LAHORE - In a major development on Wednesday, the Punjab government announced closure of all public and private schools for four days to control the spread of pink eye after health authorities recorded highest number of infections in the province.
“All public and private schools of the province shall remain closed from Thursday 28-09-023 till Sunday
01-10-2023,” says a notification issued by the School Education Department on Wednesday
According to health officials, the highest number of infections in the province was reported in Lahore. A large number of students of schools were complaining of eye infections. There were also reports that school administrations were already allowing students to stay home as soon as they contract the virus and were urging parents to take special care of their children.
Medical experts say pinkeye is spreading rapidly in densely populated cities.
Following the surge in such cases, the Punjab School Education Department issued a notification announcing four-day holidays.
‘PINK EYE OUTBREAK’
Punjab Minister for Primary and Secondary Healthcare Dr Jamal Nasir said on Wednesday that eye surgeons in government hospitals across Punjab were now on standby round the clock to handle pink eye cases while adequate supplies of eye drops had been distributed to ensure swift treatment.
In a press statement, he emphasised the government’s commitment to combating the pink eye outbreak. He urged the citizens to contact the helpline 1033 for treatment and guidance related to pink eye. He reassured the public that Pink eye was not a dangerous disease and poses no threat to vision. He stressed that the government had established special treatment centers at Holy Family Hospital Rawalpindi, Mayo Hospital Lahore, and Nishtar Hospital Multan to provide efficient care to Pink eye patients.
The minister said pink eye was a recurring seasonal phenomenon, especially during the monsoon season, urging affected individuals to take precautions. His advice included regular eye washing, the use of protective glasses, and keeping personal belongings separate from others to prevent the spread of the disease. Punjab’s healthcare system remains committed to addressing the pink eye situation, and citizens were encouraged to reach out to the helpline for any medical concerns related to this condition, he added.
‘Avastin injections scandal’
In a significant development, Dr Jamal Nasir, the Punjab’s Minister of Primary and Secondary Health, revealed that two individuals involved in filling and selling Avastin injections in small syringes were apprehended. This revelation comes as part of an ongoing investigation into the potentially harmful injections. In a statement issued on Wednesday, Dr Nasir disclosed that the initial phase of the inquiry concerning the impact of these injections on patients’ vision is nearing completion. The Primary Health Department has commenced the collection of patients’ records on a dedicated dashboard.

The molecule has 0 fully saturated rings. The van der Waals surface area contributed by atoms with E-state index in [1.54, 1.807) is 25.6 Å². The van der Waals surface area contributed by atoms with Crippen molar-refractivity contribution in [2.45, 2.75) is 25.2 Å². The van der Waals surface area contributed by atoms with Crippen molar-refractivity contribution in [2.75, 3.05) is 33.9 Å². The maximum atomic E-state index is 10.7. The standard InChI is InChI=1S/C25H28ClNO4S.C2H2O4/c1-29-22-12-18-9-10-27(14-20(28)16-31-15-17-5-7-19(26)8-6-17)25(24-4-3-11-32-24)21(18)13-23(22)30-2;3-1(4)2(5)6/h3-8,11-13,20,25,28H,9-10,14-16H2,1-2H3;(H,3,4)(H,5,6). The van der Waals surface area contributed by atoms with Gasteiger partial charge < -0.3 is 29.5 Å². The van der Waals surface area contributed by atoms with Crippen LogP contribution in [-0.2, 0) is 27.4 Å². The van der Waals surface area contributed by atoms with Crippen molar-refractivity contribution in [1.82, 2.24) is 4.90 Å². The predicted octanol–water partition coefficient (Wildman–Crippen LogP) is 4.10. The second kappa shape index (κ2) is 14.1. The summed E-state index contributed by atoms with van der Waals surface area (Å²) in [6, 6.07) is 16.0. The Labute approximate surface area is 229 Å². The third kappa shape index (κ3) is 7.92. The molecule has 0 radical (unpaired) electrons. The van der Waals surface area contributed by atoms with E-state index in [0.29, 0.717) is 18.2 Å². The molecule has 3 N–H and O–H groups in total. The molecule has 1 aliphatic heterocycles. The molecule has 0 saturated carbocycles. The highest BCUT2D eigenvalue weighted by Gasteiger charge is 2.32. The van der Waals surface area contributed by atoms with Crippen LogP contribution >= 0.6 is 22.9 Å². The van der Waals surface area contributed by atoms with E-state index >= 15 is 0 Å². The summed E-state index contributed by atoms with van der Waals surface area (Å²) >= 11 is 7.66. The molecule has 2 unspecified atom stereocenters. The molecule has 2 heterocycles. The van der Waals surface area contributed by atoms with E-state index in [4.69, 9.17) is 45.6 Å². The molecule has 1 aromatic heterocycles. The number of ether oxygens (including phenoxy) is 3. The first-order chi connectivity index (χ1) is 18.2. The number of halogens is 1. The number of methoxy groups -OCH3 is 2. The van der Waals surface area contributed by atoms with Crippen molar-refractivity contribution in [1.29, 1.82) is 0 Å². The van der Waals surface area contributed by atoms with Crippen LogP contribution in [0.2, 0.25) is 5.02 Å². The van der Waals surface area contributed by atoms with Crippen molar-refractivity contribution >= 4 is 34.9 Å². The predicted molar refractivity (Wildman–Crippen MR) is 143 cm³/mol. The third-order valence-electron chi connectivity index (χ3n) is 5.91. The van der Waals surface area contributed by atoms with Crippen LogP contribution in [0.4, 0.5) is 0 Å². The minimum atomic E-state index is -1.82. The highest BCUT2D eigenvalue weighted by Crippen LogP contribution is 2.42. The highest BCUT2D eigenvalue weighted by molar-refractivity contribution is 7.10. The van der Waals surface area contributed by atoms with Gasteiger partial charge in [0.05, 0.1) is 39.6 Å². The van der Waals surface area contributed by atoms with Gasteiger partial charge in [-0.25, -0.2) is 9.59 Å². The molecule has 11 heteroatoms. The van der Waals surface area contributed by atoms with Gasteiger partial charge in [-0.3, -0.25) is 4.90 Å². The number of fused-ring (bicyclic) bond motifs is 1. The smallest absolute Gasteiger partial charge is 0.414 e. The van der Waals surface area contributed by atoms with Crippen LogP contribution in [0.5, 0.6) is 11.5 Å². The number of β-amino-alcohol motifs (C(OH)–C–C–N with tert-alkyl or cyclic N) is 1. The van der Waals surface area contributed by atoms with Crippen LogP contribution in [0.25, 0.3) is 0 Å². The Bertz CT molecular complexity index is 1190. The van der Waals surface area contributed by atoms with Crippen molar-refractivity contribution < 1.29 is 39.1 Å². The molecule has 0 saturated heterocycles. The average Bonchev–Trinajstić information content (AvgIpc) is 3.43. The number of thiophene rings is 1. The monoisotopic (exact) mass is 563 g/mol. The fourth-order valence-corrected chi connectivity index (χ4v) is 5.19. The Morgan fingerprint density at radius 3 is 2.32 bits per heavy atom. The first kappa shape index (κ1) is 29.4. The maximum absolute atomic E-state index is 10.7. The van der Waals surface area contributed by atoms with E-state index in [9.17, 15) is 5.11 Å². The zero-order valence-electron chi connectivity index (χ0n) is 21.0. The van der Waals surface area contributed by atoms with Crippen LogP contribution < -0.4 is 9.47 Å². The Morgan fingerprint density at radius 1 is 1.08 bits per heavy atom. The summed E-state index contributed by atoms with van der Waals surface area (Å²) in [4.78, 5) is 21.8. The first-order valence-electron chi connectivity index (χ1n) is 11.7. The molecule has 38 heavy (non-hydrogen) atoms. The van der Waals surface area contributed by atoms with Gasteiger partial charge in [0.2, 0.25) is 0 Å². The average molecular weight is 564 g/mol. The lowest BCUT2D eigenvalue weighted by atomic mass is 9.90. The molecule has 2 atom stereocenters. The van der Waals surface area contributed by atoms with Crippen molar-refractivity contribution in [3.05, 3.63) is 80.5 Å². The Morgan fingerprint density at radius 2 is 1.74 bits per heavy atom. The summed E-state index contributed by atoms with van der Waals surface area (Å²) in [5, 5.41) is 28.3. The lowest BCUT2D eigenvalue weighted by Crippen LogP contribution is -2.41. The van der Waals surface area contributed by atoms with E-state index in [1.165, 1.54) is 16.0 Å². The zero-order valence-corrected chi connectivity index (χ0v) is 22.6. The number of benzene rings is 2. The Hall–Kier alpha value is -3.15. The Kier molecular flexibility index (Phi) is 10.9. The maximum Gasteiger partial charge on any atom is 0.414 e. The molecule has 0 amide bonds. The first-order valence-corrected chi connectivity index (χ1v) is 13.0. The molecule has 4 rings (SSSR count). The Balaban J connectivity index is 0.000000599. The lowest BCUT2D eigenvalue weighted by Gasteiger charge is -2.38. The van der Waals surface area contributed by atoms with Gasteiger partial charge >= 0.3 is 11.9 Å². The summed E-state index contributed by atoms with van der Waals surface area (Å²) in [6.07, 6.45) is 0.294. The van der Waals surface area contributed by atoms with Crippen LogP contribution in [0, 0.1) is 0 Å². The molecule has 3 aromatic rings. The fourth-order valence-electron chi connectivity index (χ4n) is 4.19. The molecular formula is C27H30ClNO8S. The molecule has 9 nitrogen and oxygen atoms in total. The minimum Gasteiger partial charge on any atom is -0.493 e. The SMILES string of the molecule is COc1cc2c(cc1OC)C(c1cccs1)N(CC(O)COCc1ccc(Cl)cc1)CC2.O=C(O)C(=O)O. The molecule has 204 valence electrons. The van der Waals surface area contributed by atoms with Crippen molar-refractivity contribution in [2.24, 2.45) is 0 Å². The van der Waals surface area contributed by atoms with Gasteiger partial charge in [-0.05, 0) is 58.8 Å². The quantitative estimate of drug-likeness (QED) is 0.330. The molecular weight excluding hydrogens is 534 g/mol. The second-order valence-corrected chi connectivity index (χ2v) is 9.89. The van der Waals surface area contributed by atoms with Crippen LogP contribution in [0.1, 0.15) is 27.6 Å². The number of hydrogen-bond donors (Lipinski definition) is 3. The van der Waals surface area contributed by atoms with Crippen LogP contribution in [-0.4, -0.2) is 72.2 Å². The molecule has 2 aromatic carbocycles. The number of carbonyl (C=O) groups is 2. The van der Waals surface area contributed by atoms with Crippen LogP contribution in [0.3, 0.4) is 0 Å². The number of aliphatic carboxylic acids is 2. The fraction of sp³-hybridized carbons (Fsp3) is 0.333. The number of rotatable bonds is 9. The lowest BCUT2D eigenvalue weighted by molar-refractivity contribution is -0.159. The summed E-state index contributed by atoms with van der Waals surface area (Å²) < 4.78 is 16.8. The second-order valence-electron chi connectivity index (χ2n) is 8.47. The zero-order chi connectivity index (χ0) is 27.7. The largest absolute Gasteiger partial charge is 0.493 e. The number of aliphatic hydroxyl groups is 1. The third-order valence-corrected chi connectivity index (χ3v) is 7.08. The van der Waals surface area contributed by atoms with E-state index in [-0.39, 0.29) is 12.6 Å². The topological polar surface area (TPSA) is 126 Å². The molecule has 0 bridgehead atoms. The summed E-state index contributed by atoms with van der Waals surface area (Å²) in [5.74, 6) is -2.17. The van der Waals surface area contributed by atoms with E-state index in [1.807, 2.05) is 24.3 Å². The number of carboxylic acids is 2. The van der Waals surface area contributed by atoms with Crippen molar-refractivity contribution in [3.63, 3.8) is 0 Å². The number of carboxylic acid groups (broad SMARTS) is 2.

The exact number of affected patients will be determined and announced once the dashboard information is processed. As of now, 68 patients are on record, and this figure may rise by an additional 10 to 15 cases.
Regarding the impact of the injections on patients’ vision, Dr. Nasir explained that the true condition of patients’ eyes will only become clear once the infection is under control. He provided an update on the situation at Mayo Hospital, where 20 patients are being treated. Out of these, 18 have already undergone eye cleaning procedures, and infection treatment is ongoing. In Multan, two out of three patients have received treatment, while the third patient underwent an operation in an attempt to save his eye. Fortunately, there have been no reported cases of patients under treatment affected by Avastin injections in Rawalpindi and Bahawalpur.
In a move to further investigate the quality and safety of Avastin injections, samples have been sent to multiple drug testing laboratories. The results of these laboratory analyses are expected to arrive in 10 to 15 days. Dr. Nasir emphasized that the Drug Testing Laboratory of the Primary Health Department is certified by the World Health Organization. Dr. Nasir made it clear that if the injected samples are found to be substandard or harmful, those responsible for filling small syringes with these injections will be held accountable. Additionally, a notice has been issued to a private hospital in Lahore suspected of engaging in the illegal filling of small syringes with Avastin injections.
This situation is rapidly evolving, and further updates will be provided as the investigation unfolds.